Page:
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Roosevelt University's VIVID 2017 Showcase to feature memorable solo performance

Performances by nearly 200 students in the Chicago College of Performing Arts Orchestra and Conservatory Choir to mark Bernstein’s 100th birthday
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Mark Crayton

When Roosevelt University voice professor Mark Crayton takes the stage for the annual VIVID showcase at 7:30 p.m. March 30 at the Auditorium Theatre, he will be singing his internationally known signature solo one last time for his late father.

It will be a goodbye to a role of a lifetime for the 58-year-old Evanston countertenor, who has been singing the second movement of Leonard Bernstein’s Chichester Psalms since he was nine years of age, once with Bernstein’s personal coaching and many times with his father in the audience.

“Mark wanted to do the piece one last time with an orchestra, and all of us at Chicago College of Performing Arts (CCPA) thought it would  be a wonderful way to engage our students, faculty, staff and the entire Chicago arts community,” said Cheryl Frazes Hill, director of Choral Activities at Roosevelt University.

Frazes Hill will be conducting the CCPA Symphony Orchestra and more than 100 singers from CCPA’s Conservatory Choirs and the Jones College Preparatory High School Choir for Bernstein’s Chichester Psalms, which is sung in Hebrew and features the well-known second-movement solo by Crayton.

“We’ve been preparing for this concert for almost a year. It will be a momentous showcase that will feature most of our students at CCPA, many who are in the orchestra and many who are in the choir, on stage together,” said Emanuele Andrizzi, conductor of the CCPA Orchestra, which will also be performing Nikolai Rimsky-Korsakov’s Scheherazade, Op. 35.

“This is a very demanding and difficult piece with an unusual orchestration,” said Andrizzi of Rimsky-Korsakov’s Scheherazade, Op. 35, which has multiple solos that show the talent of CCPA’s student instrumentalists. Based on the 1,001 Nights sage, the orchestra work features Asian colors and melodies as well as a major solo by the CCPA Orchestra’s student concertmaster Emily Boone. The piece is also a favorite of classical music lovers.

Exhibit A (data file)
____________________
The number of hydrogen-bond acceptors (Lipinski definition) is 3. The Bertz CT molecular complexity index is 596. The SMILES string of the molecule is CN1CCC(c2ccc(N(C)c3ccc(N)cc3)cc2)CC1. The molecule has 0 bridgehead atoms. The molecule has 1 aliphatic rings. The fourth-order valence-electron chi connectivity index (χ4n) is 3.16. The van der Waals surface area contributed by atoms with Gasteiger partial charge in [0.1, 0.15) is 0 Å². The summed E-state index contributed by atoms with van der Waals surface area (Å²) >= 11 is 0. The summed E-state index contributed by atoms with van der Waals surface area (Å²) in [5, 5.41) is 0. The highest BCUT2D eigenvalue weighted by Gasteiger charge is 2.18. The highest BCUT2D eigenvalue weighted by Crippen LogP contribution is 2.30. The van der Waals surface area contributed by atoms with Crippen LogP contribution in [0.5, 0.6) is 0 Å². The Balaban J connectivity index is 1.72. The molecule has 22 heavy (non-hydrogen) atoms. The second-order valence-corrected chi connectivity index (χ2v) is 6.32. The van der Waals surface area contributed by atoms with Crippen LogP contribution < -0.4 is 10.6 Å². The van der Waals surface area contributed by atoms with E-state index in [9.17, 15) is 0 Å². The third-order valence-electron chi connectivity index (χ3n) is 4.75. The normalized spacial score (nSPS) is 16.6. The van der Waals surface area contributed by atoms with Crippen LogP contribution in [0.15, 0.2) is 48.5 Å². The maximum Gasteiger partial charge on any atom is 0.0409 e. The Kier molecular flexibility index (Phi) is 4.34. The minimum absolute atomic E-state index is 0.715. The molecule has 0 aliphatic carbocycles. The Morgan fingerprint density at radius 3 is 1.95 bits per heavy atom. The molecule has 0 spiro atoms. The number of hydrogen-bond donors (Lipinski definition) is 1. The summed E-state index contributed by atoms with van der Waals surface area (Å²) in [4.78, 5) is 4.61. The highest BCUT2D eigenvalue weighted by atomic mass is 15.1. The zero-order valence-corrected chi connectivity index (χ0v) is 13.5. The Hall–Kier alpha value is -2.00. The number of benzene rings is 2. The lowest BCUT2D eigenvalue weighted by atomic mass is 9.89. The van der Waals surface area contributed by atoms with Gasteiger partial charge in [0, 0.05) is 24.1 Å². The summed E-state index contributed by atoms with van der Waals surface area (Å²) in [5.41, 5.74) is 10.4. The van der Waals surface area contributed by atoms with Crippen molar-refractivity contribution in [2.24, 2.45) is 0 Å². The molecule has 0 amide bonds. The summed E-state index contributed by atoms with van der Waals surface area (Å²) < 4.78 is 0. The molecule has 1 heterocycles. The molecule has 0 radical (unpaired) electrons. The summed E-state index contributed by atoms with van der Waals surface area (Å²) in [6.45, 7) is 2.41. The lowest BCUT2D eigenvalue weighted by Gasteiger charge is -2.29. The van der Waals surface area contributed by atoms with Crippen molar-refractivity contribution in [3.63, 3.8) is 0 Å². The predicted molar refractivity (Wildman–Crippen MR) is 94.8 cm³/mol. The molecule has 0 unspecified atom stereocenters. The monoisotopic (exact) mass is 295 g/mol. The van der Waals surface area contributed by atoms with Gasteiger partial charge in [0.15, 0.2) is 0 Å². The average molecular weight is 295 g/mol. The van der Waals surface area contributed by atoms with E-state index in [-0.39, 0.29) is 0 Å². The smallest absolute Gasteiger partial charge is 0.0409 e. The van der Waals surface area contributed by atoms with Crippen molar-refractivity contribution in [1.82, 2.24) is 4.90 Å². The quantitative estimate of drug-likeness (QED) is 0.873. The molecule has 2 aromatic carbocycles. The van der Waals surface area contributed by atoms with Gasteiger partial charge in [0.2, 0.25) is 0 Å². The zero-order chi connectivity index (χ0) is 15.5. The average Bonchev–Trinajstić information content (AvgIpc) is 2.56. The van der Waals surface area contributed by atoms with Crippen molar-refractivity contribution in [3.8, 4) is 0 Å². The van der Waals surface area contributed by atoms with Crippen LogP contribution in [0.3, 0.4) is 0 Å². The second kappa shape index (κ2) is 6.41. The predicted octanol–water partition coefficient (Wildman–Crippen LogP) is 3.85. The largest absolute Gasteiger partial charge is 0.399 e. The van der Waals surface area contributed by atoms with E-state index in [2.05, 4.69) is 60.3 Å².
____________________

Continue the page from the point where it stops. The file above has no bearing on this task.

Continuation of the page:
It undoubtedly will be an emotional night for Crayton, who is saying farewell this spring to the solo that is based on the Bible’s Psalm 23, a piece he has sung with church choirs all over the country, including the St. Matthews Episcopal Church in Evanston where he is choir director.

Over nearly 50 years, Crayton has performed the piece 178 times, including 46 times in Europe alone, including once before the queen of Netherlands in Amsterdam, as well as in 1976 at Clowes Memorial Hall in Indianapolis with Bernstein in the audience.

“I was still in high school singing soprano when I met him,” recalled Crayton, who met Bernstein while he was a resident at Indiana University working on “A Quiet Place.” Crayton still possesses Bernstein’s original score of the Chichester Psalms.

“I remember him telling me not just to sing the piece for the audience.  He wanted me to bring the people to me when I sing,” said Crayton.

For much of his life, Crayton has been able to do just that, singing the piece frequently to rave reviews four or five times every year.

“It’s getting harder to sing the piece now that I’m older,” he acknowledges. It is but one of the reasons he has decided to stop performing the piece. “I’m much more focused now on training the next generation of countertenors,” said Crayton, who teaches the piece to Roosevelt voice students who are countertenors. “I want to be able to spend my time passing along what I know,” he said.

After March 30, Crayton will perform the second movement of Bernstein’s Chichester Psalms only two more times with the CCPA Choirs in honor of Holocaust Remembrance Day on April 20 in Roosevelt’s Ganz Hall and on April 23 at the Illinois Holocaust Museum. Both shows will be for much smaller audiences.

That is what makes the Auditorium Theatre performance particularly moving for Crayton, for he will be remembering all those times in his life when he sang the piece at large venues with his father, who died in 2014, and last was in the audience to support and cheer him on in 2012.

“I’ve been known for this piece, and every time I sang it in a big place, my father was there. He heard me sing it more than 30 times,” said Crayton, whose mother will be in the Auditorium Theatre audience. “I’ll be singing to him to give thanks for all of the support and opportunities he gave me growing up to become a singer.”

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